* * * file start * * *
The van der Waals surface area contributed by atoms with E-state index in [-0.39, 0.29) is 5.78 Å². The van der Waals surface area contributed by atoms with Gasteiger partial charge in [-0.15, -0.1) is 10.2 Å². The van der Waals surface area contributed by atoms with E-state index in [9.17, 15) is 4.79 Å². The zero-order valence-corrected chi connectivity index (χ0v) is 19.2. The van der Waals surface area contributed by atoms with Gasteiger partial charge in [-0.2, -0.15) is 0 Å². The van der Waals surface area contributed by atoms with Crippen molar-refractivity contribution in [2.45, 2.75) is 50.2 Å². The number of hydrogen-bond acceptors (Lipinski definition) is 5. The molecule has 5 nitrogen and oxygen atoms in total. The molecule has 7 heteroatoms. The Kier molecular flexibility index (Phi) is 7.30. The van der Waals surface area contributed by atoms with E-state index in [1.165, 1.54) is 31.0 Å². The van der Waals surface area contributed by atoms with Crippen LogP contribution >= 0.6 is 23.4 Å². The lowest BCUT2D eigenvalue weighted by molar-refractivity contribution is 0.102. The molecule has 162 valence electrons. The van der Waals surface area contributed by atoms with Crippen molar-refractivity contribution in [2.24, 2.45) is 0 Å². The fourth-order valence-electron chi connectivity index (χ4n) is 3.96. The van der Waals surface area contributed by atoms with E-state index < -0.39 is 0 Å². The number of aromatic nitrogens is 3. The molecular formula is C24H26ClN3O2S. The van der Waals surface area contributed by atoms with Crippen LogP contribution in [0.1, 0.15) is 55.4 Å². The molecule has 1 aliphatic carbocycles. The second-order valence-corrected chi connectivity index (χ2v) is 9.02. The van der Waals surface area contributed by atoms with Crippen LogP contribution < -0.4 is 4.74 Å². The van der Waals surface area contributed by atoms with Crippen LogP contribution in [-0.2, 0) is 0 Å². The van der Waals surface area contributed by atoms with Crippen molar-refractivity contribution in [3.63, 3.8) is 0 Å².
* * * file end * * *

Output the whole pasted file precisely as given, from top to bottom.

The van der Waals surface area contributed by atoms with E-state index in [-0.39, 0.29) is 5.78 Å². The van der Waals surface area contributed by atoms with Gasteiger partial charge in [-0.15, -0.1) is 10.2 Å². The van der Waals surface area contributed by atoms with E-state index in [9.17, 15) is 4.79 Å². The zero-order valence-corrected chi connectivity index (χ0v) is 19.2. The van der Waals surface area contributed by atoms with Gasteiger partial charge in [-0.2, -0.15) is 0 Å². The van der Waals surface area contributed by atoms with Crippen molar-refractivity contribution in [2.45, 2.75) is 50.2 Å². The number of hydrogen-bond acceptors (Lipinski definition) is 5. The molecule has 5 nitrogen and oxygen atoms in total. The molecule has 7 heteroatoms. The Kier molecular flexibility index (Phi) is 7.30. The van der Waals surface area contributed by atoms with E-state index in [1.165, 1.54) is 31.0 Å². The van der Waals surface area contributed by atoms with Crippen LogP contribution >= 0.6 is 23.4 Å². The lowest BCUT2D eigenvalue weighted by molar-refractivity contribution is 0.102. The molecule has 162 valence electrons. The van der Waals surface area contributed by atoms with Crippen molar-refractivity contribution in [2.24, 2.45) is 0 Å². The fourth-order valence-electron chi connectivity index (χ4n) is 3.96. The van der Waals surface area contributed by atoms with E-state index < -0.39 is 0 Å². The number of aromatic nitrogens is 3. The molecular formula is C24H26ClN3O2S. The van der Waals surface area contributed by atoms with Crippen LogP contribution in [0.1, 0.15) is 55.4 Å². The molecule has 1 aliphatic carbocycles. The second-order valence-corrected chi connectivity index (χ2v) is 9.02. The van der Waals surface area contributed by atoms with Crippen LogP contribution < -0.4 is 4.74 Å². The van der Waals surface area contributed by atoms with Crippen LogP contribution in [-0.2, 0) is 0 Å². The van der Waals surface area contributed by atoms with Crippen molar-refractivity contribution in [3.63, 3.8) is 0 Å².